Bluetooth (and wifi) beaconing systems are a dime-a-dozen these days. While Apple's iBeacon has certainly captured the lion's share of attention (and probably installations, too), there are dozens if not hundreds of off-the-shelf, open source and bespoke solutions to let users broadcast their messages to nearby devices. Still, for even all of the hype and marketing muscle that Apple brings to the party, it's hard to find solid evidence of the systems being used (or useful) in the real world. Deployed? Sure. But beneficial? The jury is still very much out on that subject.
For that lack of data, though, there's still plenty of excitement in the beaconing arena, and now Google's throwing their hat into the ring with a new platform called Eddystone. With a focus on making a lingua franca for BLE beacons to speak, Google's open technology aims to engage developers building new platforms as well as end-users looking for enhanced functionality (and, presumably, a non-Apple ecosystem).
Of course, Google being Google, they're also planning for the option of deep integration with other Google services, and presumably at some point if this thing takes off there will be an AdWords-style buying platform for advertisers looking to deploy truly location-specific messaging.
From an IoT perspective, it seems like many manufacturers interested in integrating beaconing technology would be more likely to jump on the Eddystone bandwagon than opt for a smaller company's offering, and many will appreciate the degree of openness compared to iBeacon. However, Google does have a pretty strong history of abandoning projects that aren't performing, so there's always the chance that early adopters will see the project get orphaned even if it does get some traction in certain sectors. The ability to fork and continue using an open platform lessens the danger somewhat, but obviously utilizing a tech juggernaut's complex platform and having to maintain it yourself are two entirely different propositions.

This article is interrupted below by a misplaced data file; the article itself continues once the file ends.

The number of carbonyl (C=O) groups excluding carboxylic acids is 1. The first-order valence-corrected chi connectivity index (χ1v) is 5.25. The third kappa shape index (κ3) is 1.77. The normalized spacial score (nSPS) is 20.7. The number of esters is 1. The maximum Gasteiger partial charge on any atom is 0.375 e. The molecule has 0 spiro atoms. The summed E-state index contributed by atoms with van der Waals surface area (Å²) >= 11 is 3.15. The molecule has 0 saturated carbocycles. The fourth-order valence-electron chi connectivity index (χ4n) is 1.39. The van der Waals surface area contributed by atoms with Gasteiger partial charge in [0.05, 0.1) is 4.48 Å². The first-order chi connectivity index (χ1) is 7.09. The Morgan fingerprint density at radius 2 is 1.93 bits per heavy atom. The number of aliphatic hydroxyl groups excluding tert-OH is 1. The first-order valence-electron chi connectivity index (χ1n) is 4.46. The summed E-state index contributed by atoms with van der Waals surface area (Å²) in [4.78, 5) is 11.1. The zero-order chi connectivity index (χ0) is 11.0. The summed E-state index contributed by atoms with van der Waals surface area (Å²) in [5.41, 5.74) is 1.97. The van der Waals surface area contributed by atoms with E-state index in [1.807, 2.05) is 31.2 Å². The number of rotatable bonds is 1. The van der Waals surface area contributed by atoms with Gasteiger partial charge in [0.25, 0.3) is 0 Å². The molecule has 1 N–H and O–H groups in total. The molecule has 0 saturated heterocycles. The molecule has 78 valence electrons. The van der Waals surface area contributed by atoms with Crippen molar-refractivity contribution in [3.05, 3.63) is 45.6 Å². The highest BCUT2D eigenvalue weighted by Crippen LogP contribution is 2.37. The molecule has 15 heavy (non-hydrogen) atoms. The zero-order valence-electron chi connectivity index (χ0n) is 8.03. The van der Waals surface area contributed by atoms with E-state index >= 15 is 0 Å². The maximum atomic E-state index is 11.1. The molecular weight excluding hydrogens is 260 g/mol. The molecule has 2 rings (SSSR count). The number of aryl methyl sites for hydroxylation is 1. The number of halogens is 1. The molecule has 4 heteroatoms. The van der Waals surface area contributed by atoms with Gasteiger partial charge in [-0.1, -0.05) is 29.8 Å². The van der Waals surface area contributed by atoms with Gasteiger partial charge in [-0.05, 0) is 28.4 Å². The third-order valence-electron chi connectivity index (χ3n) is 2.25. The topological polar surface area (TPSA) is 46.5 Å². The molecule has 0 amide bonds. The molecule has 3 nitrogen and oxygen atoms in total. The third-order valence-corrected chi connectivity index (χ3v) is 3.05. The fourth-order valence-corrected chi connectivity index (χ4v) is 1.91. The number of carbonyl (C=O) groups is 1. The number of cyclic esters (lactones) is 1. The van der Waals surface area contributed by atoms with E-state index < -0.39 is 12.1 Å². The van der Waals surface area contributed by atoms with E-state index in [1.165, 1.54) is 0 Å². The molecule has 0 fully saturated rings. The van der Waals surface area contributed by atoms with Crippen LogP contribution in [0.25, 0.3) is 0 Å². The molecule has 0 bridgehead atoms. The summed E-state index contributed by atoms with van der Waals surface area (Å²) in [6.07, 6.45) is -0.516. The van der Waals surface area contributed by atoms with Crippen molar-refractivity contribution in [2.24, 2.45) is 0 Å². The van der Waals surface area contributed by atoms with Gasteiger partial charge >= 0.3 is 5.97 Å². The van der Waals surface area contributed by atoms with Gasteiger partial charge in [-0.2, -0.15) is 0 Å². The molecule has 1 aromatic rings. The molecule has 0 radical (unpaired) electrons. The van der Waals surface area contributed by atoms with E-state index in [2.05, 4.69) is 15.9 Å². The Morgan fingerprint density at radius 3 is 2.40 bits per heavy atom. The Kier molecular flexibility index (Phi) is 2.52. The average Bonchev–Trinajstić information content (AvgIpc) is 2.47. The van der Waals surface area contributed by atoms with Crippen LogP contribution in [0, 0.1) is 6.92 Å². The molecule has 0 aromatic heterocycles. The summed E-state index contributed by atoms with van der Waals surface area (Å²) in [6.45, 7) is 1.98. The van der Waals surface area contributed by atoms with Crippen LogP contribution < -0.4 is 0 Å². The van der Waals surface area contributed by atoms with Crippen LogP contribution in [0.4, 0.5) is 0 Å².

Having looked into the specification, I actually think that Eddystone has legs. Implementation is straightforward, and there are a decent number of use cases that could make BLE beaconing actually take off as a useful and beneficial system for both communications and transactions. And obviously for any companies already invested in the Google ecosystem, theres a decently-strong upside potential already built in.
Cable companies have some of the lowest customer satisfaction ratings of any large companies in the US. Probably the world, if anybody bothered to check. We're not even talking bottom 20%. Time Warner, Comcast and their friends rank at the very bottom of a very long list. So to me, at least, it seems like giving them the keys to my house, my car, my utilities and all sorts of personal property seems like a very bad idea. Like really, catastrophically bad.
Despite this, at least one cable industry technology provider thinks this is exactly what we should do. Alticast, a maker of software for set top boxes and content security, has proposed that we use cable boxes -- admittedly something that tens of millions of people already have in their homes -- as IoT routers. In a whitepaper they published on the subject, they paint a picture of the cable box not only managing your DVR schedule and satisfying your binge watching needs, but also controlling your home lighting, electronic locks, and other devices that have been smartened up and connected to the cloud.
Yes, there are some potentially compelling reasons to make the near-ubiquitous cable box an in-home hub. Chief among them is that ubiquity itself, and the familiarity that comes along with it. Virtually everybody understands the purpose of a cable box, and is comfortable troubleshooting it when something bad happens. Further, because it controls a major source of in-home entertainment, outages are usually quickly discovered and dealt with (on the customer's side, at least). And of course the boxes are already hooked up to the network, eliminating one of the more painful steps that today's IoT hub makers have to deal with when developing equipment for the consumer market.